It is important for Product Line Architectures (PLA) to remain stable accommodating evolutionary changes of stakeholder’s requirements. Otherwise, architectural modifications may have to be propagated to products of a product line, thereby increasing maintenance costs. A key challenge is that several features are likely to exert a crosscutting impact on the PLA decomposition, thereby making it more difficult to preserve its stability in the presence of changes. Some researchers claim that the use of aspects can ameliorate instabilities caused by changes in crosscutting features. Hence, it is important to understand which aspect-oriented (AO) and non-aspect-oriented techniques better cope with PLA stability through evolution.
This paper evaluates the positive and negative change impact of component and aspect based design on PLAs. The objective of the evaluation is to assess how aspects and components promote PLA stability in the presence of various types of evolutionary change. To support a broader analysis, we also evaluate the PLA stability of a hybrid approach (i.e. combined use of aspects and components) against the isolated use of component-based, OO, and AO approaches.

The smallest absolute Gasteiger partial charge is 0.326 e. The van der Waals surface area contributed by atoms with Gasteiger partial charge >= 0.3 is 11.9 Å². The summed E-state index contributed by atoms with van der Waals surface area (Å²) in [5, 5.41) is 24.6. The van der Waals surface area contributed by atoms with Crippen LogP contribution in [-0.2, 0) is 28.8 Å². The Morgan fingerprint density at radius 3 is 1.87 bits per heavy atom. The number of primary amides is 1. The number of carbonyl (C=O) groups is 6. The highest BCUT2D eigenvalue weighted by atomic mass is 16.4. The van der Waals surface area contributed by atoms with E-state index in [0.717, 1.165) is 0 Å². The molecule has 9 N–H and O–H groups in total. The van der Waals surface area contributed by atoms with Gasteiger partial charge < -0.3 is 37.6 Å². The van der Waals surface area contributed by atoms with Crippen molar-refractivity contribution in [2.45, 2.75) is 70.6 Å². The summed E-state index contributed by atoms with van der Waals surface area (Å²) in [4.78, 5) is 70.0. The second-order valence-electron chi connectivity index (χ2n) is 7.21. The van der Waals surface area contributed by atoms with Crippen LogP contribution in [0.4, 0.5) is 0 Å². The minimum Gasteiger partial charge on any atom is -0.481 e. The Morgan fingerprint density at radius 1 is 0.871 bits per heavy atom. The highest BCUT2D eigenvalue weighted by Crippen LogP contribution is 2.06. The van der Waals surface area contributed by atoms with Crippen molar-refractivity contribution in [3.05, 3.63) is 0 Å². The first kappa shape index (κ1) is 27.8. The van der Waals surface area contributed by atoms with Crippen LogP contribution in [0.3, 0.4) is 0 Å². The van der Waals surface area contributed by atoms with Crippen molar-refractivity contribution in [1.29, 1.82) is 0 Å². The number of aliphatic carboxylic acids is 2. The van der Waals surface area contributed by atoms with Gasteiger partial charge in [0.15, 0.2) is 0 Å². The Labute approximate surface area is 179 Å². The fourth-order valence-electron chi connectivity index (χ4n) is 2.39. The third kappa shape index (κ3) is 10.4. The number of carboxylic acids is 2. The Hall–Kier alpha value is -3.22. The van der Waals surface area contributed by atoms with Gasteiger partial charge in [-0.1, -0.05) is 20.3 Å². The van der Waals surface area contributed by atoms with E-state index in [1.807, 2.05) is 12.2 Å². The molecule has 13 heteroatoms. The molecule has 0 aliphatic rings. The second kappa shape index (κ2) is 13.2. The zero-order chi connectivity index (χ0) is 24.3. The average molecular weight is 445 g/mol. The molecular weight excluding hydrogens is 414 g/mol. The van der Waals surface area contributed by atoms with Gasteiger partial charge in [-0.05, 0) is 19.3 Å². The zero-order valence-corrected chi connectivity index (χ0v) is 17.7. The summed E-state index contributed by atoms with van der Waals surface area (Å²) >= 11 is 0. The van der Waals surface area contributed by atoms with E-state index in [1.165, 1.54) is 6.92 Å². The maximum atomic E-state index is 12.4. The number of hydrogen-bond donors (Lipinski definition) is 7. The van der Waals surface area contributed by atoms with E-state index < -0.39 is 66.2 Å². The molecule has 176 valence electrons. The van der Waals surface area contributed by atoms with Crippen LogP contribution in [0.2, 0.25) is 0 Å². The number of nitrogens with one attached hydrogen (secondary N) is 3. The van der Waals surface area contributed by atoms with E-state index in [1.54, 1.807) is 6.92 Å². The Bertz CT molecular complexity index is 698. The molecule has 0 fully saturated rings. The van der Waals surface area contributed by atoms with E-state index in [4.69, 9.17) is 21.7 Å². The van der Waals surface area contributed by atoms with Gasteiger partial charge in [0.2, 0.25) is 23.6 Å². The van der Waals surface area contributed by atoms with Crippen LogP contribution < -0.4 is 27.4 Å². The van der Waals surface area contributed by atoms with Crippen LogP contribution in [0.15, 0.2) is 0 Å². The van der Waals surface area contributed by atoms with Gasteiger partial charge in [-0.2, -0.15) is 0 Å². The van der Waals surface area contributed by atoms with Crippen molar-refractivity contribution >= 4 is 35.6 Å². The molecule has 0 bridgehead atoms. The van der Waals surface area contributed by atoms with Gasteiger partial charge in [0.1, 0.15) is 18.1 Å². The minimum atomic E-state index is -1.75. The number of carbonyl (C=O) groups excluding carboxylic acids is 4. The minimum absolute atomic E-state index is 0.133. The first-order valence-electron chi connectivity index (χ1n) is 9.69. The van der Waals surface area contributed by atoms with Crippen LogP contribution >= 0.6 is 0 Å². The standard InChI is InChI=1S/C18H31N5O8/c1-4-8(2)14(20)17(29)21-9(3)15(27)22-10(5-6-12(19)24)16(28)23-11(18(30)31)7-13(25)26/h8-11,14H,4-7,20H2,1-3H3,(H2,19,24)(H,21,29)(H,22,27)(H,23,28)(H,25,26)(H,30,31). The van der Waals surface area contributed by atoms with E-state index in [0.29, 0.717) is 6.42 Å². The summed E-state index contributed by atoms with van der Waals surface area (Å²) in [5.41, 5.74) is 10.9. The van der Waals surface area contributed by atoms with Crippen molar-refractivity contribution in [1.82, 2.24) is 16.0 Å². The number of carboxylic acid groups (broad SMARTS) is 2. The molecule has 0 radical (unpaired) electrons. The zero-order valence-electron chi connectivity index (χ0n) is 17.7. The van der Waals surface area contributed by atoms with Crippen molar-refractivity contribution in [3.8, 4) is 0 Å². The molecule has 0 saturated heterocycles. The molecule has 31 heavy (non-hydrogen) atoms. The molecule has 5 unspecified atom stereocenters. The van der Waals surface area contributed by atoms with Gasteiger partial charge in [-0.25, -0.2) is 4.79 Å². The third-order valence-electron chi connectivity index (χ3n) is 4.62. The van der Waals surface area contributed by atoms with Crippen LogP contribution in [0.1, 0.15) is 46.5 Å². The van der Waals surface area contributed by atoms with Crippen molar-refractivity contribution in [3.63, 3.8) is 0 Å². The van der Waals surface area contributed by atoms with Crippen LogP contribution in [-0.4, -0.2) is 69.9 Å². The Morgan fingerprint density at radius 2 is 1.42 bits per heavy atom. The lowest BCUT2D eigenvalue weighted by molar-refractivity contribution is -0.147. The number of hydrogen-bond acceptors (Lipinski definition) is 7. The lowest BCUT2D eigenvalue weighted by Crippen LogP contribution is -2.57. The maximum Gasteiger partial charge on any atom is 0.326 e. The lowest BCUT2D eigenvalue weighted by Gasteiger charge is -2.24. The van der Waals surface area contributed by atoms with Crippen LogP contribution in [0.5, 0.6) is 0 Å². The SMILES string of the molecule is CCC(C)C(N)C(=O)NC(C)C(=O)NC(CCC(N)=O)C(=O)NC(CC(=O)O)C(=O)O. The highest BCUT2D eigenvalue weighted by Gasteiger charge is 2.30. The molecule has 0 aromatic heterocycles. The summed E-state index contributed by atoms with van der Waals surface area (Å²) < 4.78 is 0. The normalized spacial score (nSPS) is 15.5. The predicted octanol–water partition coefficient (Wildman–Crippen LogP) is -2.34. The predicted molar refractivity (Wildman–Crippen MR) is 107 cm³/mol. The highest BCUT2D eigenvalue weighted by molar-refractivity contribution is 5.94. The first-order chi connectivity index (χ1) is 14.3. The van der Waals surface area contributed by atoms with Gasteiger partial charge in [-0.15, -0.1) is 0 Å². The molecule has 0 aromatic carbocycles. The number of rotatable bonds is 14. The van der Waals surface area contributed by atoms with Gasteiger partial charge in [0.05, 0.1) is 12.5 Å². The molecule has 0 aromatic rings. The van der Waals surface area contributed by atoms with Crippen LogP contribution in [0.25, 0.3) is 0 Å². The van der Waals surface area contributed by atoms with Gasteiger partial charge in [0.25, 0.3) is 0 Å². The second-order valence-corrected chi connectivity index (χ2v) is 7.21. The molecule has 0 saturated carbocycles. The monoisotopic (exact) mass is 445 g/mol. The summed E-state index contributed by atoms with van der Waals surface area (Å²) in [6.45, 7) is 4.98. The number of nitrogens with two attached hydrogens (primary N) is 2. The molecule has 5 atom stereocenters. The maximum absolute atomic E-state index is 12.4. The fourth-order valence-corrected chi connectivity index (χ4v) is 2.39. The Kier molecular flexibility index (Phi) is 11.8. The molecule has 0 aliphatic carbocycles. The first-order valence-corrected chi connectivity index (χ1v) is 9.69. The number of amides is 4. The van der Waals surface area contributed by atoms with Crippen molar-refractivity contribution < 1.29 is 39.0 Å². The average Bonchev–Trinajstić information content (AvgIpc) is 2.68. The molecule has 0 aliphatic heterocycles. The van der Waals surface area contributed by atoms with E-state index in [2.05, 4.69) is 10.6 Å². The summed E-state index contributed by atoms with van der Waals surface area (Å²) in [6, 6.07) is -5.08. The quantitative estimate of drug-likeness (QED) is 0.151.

An quantitative and qualitative analysis of PLA stability which involved four different implementations of a PLA: (i) an OO implementation, (ii) an AO implementation, (iii) a component-based implementation, and (iv) a hybrid implementation where both components and aspects are employed. Each implementation has eight releases and they are functionally equivalent. We used conventional metrics suites for change impact and modularity to measure the architecture stability evaluation of the 4 implementations.
The combination of aspects and components promotes superior PLA resilience than the other PLAs in most of the circumstances.
It is concluded that the combination of aspects and components supports the design of high cohesive and loosely coupled PLAs. It also contributes to improve modularity by untangling feature implementation.